ArtBreak: Bridging Art, Education and Community

By Bill Forrester

n 1984, budget cuts threatened the arts programs in schools in Caddo Parish and around the region. But a grassroots effort led by educators, students, parents, and community leaders came together to save arts education. They rolled up their sleeves and did what Louisiana does best — they planned a festival. Today, ArtBreak continues to give students a showcase for their artistic achievements. "It was a huge success," Casey Jones, marketing director for the Shreveport Regional Arts Council, said. "We're still doing it. It's one of the most successful programs we do."

ArtBreak is SRAC’s weeklong celebration of visual, literary, cultural, and performing arts, open to K-12 students in Caddo Parish and regional public and private schools. It has become the largest student arts festival in the Southern United States. This year, ArtBreak is April 8-14 at Shreveport Convention Center.  


This is the 38th ArtBreak festival in 40 years. The event took a two-year hiatus during the COVID-19 pandemic. In those years, the festival has not only showcased arts education in the schools, but it has also become a foundational part of Shreveport/Bossier’s arts ecosystem. “We were commissioned to do a study on the arts ecosystem in Shreveport,” Dei Lanza, program director for SRAC, said. “It starts with arts education at the schools and ArtBreak. Hopefully, they stay in Shreveport.” Jones added: “We see ArtBreak as the beginning, a stepping stone into this cultural life. Some grow up and become artists, while some get a taste of enjoying the arts.”

ArtBreak has grown through the years to reflect Shreveport’s changing artistic landscape. In addition to displays of traditional visual arts, students have the opportunity to compete in Film Prize Jr., as well as fashion, culinary, and performing arts competitions. “The goal is to reflect the artistic programs of Caddo Parish schools,” Lanza said. “As new programs develop and become more robust, they are asked to be featured in ArtBreak. Caddo Career and Technology Center has a lot of its programs featured, like fashion design. It’s the same with culinary competition. We thought that would be a fun way to showcase what they are doing as well. With Film Prize Jr., they were working more within the schools to create a program.”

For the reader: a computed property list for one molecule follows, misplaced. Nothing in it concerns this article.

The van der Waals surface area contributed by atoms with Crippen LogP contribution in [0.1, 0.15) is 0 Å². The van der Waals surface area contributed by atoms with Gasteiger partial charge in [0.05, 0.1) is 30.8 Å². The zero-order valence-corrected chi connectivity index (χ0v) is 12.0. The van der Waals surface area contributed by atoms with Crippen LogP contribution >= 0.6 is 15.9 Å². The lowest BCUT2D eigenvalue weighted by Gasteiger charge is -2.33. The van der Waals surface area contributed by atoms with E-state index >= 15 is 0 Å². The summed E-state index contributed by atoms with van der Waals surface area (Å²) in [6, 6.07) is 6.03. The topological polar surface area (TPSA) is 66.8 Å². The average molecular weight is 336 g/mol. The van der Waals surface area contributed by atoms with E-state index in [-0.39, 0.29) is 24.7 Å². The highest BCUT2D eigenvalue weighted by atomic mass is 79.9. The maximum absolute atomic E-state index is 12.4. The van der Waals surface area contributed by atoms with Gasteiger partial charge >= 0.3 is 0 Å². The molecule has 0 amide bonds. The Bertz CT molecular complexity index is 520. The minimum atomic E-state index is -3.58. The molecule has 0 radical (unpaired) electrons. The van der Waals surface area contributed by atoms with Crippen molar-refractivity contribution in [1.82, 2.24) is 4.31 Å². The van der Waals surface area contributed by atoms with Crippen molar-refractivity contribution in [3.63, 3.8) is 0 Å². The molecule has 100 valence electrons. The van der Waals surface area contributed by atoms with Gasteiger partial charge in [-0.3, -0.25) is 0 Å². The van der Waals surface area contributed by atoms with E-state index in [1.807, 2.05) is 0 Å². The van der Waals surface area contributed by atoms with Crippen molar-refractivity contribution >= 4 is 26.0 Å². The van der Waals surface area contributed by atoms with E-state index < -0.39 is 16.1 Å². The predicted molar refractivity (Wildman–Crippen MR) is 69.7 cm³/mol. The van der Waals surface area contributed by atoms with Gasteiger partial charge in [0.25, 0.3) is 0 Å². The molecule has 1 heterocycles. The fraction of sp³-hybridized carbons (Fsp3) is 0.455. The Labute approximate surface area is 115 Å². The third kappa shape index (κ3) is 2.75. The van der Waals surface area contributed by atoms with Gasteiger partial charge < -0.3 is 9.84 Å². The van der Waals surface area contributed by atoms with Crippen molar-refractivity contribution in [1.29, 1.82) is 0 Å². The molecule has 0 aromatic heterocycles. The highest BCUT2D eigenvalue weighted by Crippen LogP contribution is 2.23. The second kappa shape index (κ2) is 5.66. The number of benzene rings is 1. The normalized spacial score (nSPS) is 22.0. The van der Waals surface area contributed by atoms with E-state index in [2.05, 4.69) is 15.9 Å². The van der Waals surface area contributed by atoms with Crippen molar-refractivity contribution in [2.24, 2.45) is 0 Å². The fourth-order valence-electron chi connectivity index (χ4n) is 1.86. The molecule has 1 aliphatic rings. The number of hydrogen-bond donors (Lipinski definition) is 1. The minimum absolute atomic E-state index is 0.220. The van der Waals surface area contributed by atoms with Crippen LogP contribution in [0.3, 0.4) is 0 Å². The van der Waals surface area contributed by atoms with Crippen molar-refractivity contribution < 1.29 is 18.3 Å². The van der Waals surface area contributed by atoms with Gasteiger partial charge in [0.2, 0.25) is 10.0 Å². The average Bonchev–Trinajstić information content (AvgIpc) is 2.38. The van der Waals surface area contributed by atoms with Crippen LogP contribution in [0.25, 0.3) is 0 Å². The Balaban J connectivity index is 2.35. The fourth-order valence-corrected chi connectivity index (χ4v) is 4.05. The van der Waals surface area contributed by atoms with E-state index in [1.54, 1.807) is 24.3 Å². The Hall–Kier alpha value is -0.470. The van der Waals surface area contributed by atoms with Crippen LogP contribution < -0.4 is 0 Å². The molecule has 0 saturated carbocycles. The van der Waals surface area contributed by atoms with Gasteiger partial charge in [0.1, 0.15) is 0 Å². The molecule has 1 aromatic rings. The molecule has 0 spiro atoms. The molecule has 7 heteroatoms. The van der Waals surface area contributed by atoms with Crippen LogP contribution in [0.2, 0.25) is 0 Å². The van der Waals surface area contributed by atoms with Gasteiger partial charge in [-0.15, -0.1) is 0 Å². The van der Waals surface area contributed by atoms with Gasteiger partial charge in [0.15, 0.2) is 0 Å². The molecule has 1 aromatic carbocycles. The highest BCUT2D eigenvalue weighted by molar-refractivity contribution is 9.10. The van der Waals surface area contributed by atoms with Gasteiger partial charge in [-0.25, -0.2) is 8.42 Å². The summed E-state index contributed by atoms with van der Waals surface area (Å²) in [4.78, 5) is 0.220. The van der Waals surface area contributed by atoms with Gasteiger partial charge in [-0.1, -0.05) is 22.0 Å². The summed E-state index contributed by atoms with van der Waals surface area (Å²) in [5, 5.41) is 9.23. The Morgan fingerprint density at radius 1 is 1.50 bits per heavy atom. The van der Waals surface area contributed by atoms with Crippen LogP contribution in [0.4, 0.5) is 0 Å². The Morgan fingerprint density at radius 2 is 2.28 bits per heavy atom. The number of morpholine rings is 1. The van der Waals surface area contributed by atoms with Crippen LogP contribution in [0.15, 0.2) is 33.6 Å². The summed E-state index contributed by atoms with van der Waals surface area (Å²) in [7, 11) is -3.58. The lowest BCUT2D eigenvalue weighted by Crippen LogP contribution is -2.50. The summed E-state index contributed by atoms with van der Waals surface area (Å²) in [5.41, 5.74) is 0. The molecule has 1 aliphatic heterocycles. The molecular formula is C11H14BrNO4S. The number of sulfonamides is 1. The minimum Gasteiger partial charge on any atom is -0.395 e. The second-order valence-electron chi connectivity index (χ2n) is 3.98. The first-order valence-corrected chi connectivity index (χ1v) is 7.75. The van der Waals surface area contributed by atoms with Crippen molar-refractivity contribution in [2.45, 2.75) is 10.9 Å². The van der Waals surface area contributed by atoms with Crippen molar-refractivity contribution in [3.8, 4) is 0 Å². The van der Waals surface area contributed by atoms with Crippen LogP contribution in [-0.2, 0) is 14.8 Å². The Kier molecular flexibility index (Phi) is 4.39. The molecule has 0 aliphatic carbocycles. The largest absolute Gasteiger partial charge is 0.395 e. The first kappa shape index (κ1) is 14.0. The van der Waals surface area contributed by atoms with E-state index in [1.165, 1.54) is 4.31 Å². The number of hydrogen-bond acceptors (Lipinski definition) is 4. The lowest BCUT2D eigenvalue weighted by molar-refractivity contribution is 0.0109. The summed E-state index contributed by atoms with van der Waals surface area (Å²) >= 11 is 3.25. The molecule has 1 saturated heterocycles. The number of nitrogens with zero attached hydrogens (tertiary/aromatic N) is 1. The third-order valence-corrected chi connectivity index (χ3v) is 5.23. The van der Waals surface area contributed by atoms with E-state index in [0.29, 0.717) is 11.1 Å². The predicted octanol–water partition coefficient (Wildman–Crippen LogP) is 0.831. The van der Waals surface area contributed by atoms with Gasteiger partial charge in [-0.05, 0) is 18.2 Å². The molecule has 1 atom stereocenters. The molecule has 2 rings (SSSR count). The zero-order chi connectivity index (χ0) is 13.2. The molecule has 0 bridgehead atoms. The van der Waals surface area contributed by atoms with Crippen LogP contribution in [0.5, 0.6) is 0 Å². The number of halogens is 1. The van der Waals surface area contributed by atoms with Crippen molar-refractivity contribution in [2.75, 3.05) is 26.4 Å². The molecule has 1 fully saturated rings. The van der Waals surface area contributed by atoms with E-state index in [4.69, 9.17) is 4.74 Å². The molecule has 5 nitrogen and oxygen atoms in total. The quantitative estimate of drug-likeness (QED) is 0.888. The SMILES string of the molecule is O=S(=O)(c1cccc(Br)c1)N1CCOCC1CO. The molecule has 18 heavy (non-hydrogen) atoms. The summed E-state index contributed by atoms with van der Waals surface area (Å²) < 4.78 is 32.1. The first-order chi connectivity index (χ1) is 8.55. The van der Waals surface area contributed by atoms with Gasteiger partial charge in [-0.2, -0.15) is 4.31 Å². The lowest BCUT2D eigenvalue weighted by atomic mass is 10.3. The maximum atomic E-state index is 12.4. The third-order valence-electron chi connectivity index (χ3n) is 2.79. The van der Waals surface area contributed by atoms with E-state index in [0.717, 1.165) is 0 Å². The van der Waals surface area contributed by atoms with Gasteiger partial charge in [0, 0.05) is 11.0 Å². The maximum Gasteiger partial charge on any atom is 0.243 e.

One of the festival’s highlights is the ArtBreak’s Got Talent competition. Open auditions are held in March, and the top 20 acts will perform live during ArtBreak. The competition has been a launch pad for a number of young performers. Last year’s winner, Caddo Middle Magnet School student Max Chambers, got the role of young Michael Jackson on Broadway in “MJ the Musical.” Other entertainers who performed in ArtBreak’s Got Talent include Grammy-winner Kenny Wayne Shepherd, Matthew Davidson, and actor/producer Blayne Weaver, Jones said.

Jones added there is more to ArtBreak than showcases and competitions. During the festival, thousands of students will get hands-on experiences and in-depth studies in art, as well as how art integrates with the Science, Technology, Engineering, and Math curriculum. For example, students can learn to weld virtually or program the lights on the Bakowski Bridge of Lights on the Texas Street Bridge. “There’s a lot to ArtBreak,” Jones said. “I’ve been doing this for 15 years, and I don’t have the full scope. There are so many aspects going on within each project.”

As Shreveport’s arts community has influenced ArtBreak and arts education in the schools, ArtBreak also has influenced Shreveport’s arts community. SRAC now offers local creatives training on how to make a living with their art. Critical Mass is an open call for artists to submit their work and have it judged, just like ArtBreak for the students. “Those programs are not part of ArtBreak,” Jones said. “But they are part of the ecosystem that was observed. Now, we kind of feed it. Back then, we saw it happen naturally.”

For more information about the festival, including a schedule of the week’s events, visit

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